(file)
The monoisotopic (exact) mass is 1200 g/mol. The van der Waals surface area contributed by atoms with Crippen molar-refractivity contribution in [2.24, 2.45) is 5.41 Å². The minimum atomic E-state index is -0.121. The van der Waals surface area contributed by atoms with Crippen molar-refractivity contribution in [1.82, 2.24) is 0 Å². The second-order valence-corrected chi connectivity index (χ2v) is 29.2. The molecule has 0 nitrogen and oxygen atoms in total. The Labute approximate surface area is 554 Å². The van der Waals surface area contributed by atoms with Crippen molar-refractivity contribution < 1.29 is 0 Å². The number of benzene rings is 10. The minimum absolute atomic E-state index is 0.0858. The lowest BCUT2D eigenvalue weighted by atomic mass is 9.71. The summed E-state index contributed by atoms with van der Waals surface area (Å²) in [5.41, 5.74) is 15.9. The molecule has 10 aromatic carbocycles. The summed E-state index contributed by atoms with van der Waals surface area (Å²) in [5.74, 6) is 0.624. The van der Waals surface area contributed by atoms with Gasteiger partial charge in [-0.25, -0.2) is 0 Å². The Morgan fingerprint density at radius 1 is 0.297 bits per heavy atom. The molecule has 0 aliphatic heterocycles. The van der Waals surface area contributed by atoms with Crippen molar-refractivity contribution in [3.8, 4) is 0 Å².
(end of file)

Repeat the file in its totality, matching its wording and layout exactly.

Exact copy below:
The monoisotopic (exact) mass is 1200 g/mol. The van der Waals surface area contributed by atoms with Crippen molar-refractivity contribution in [2.24, 2.45) is 5.41 Å². The minimum atomic E-state index is -0.121. The van der Waals surface area contributed by atoms with Crippen molar-refractivity contribution in [1.82, 2.24) is 0 Å². The second-order valence-corrected chi connectivity index (χ2v) is 29.2. The molecule has 0 nitrogen and oxygen atoms in total. The Labute approximate surface area is 554 Å². The van der Waals surface area contributed by atoms with Crippen molar-refractivity contribution < 1.29 is 0 Å². The number of benzene rings is 10. The minimum absolute atomic E-state index is 0.0858. The lowest BCUT2D eigenvalue weighted by atomic mass is 9.71. The summed E-state index contributed by atoms with van der Waals surface area (Å²) in [5.41, 5.74) is 15.9. The molecule has 10 aromatic carbocycles. The summed E-state index contributed by atoms with van der Waals surface area (Å²) in [5.74, 6) is 0.624. The van der Waals surface area contributed by atoms with Gasteiger partial charge in [-0.25, -0.2) is 0 Å². The Morgan fingerprint density at radius 1 is 0.297 bits per heavy atom. The molecule has 0 aliphatic heterocycles. The van der Waals surface area contributed by atoms with Crippen molar-refractivity contribution in [3.8, 4) is 0 Å².